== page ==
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The Changeling

Once there was a couple who lived in a cottage in the woods. For years they had longed for a baby. They had tried herbal remedies from the witch down the road. They had tried magic talismans from the travelling merchant. They had tried praying to all the Gods they knew. But they were never successful, and every night the woman cried and cried and cried.

But the woman had hear stories from her mother of the elven court in the woods behind their cottage. They were supposed to have strange and beautiful magic, and if asked, they would grant any wishes. But all wishes come with a price.

To find the elven, you must go to the oldest oak tree in the woods, and knock three times, for three days, and you will be transported into the elven realm.

So one night, while her husband was sleeping, the woman left the house alone. She strode through the dark woods, and arrived at the largest oak tree in the wood. She knocked three times on the trunk and returned home.

She repeated this the next night, and the night after that. On the third night, a door appeared in the bark of the tree.

She stepped through the door and entered the Elven Kingdom. The elves were tall and beautiful creatures, as thin as willow trees and had hollow backs.

The Elven Queen listened to the woman’s plea.

“I will help you have a child,” the Queen said. “But you must be willing to pay the price.”

“Anything,” the woman agreed.

“I ask for nothing in return for this task,” the Queen surprised the woman by saying. “Instead, you must suffer the consequences of your decision all on your own.”

The woman, pleased to have no sacrifice in return for her wish, agreed to the terms. She made her way home, and settled into a content sleep next to her husband.

The next day, she awoke, hoping to find herself magically with child. Instead, she found a beautiful baby girl in a crib lying next to the bed. Even under the unusual circumstances, the couple were overjoyed with the sudden arrival of their promised baby.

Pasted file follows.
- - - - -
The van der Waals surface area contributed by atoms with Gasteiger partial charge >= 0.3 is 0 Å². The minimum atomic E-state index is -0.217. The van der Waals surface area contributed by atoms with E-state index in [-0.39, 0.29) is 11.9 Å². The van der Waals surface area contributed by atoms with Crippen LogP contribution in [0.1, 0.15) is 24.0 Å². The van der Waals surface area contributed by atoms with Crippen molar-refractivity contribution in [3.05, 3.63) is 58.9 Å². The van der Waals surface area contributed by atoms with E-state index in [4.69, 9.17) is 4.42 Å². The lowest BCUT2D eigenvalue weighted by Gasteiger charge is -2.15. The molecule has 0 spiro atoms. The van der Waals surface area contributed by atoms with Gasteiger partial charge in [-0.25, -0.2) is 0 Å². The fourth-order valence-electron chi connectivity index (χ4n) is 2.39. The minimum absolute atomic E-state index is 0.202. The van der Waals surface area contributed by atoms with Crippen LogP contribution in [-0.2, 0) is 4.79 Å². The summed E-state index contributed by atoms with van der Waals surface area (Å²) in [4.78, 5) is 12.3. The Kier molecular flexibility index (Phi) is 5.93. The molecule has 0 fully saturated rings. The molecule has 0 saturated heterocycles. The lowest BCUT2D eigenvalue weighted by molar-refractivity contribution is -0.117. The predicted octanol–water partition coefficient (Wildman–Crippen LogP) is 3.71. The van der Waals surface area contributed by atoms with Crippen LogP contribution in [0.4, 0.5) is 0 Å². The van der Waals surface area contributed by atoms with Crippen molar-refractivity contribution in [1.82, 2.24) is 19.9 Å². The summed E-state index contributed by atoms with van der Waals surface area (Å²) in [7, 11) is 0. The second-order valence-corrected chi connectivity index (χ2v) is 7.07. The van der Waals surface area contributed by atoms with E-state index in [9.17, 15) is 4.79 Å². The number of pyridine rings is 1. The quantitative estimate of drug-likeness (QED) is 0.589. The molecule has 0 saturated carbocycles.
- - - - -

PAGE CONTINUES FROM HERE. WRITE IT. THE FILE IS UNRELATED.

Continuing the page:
On the first day, they barely left the baby’s side, as if she might disappear into thin air if they glance away.

But on the second day, they heard of a witch in the next village who had gone mad. She had recently given birth herself, but now she swore that the baby in her crib was not hers, but an imposter. The couple took pity on the witch, but their happiness was not dampened by the other mother’s sorrow.

On the third day, they heard that the witch had tested the baby to see if it was a changeling. Elves were often stealing human babies and replacing them with their own. But the elf babies could be distinguished from human by their severe allergy to iron. And so, the witch had dripped blood onto the imposer baby’s forehead, and watched to see if the iron in human blood burned it. Alas, it was a changeling, and had died. The witch had disappeared into the woods in search of her real baby.

And it was that evening that the witch appeared at the couples’ house. The husband, that morning, had finally been persuaded to leave the baby to go to work, so the house was empty bar the woman and her baby.

The witch forced her way into the house, and demanded the baby back, once, twice, three times, before striking the woman dead. The witch was reunited with her beloved baby girl, and disappeared into the woods.

The husband came home after a long day of work to find his wife dead and his baby missing. It seemed that he was the one who suffered from the woman’s folly of ever trusting an elf.

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